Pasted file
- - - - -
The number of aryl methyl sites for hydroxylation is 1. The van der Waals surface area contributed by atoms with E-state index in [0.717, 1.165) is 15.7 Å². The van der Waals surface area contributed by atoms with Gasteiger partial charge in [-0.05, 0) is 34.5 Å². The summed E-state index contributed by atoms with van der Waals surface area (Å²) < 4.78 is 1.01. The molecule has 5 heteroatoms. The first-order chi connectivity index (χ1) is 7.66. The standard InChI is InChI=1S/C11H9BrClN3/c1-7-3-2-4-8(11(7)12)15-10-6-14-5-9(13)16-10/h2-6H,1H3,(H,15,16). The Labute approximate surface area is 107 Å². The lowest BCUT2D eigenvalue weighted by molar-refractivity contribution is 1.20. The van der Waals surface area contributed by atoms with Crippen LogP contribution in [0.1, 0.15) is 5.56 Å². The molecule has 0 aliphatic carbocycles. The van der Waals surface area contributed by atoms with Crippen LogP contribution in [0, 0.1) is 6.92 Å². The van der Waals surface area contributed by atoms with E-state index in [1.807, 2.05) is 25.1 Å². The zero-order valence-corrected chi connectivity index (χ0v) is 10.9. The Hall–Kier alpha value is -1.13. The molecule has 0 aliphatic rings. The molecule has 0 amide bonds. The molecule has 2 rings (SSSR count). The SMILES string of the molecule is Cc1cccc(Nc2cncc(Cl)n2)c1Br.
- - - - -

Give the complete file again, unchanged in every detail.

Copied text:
The number of aryl methyl sites for hydroxylation is 1. The van der Waals surface area contributed by atoms with E-state index in [0.717, 1.165) is 15.7 Å². The van der Waals surface area contributed by atoms with Gasteiger partial charge in [-0.05, 0) is 34.5 Å². The summed E-state index contributed by atoms with van der Waals surface area (Å²) < 4.78 is 1.01. The molecule has 5 heteroatoms. The first-order chi connectivity index (χ1) is 7.66. The standard InChI is InChI=1S/C11H9BrClN3/c1-7-3-2-4-8(11(7)12)15-10-6-14-5-9(13)16-10/h2-6H,1H3,(H,15,16). The Labute approximate surface area is 107 Å². The lowest BCUT2D eigenvalue weighted by molar-refractivity contribution is 1.20. The van der Waals surface area contributed by atoms with Crippen LogP contribution in [0.1, 0.15) is 5.56 Å². The molecule has 0 aliphatic carbocycles. The van der Waals surface area contributed by atoms with Crippen LogP contribution in [0, 0.1) is 6.92 Å². The van der Waals surface area contributed by atoms with E-state index in [1.807, 2.05) is 25.1 Å². The zero-order valence-corrected chi connectivity index (χ0v) is 10.9. The Hall–Kier alpha value is -1.13. The molecule has 0 aliphatic rings. The molecule has 0 amide bonds. The molecule has 2 rings (SSSR count). The SMILES string of the molecule is Cc1cccc(Nc2cncc(Cl)n2)c1Br.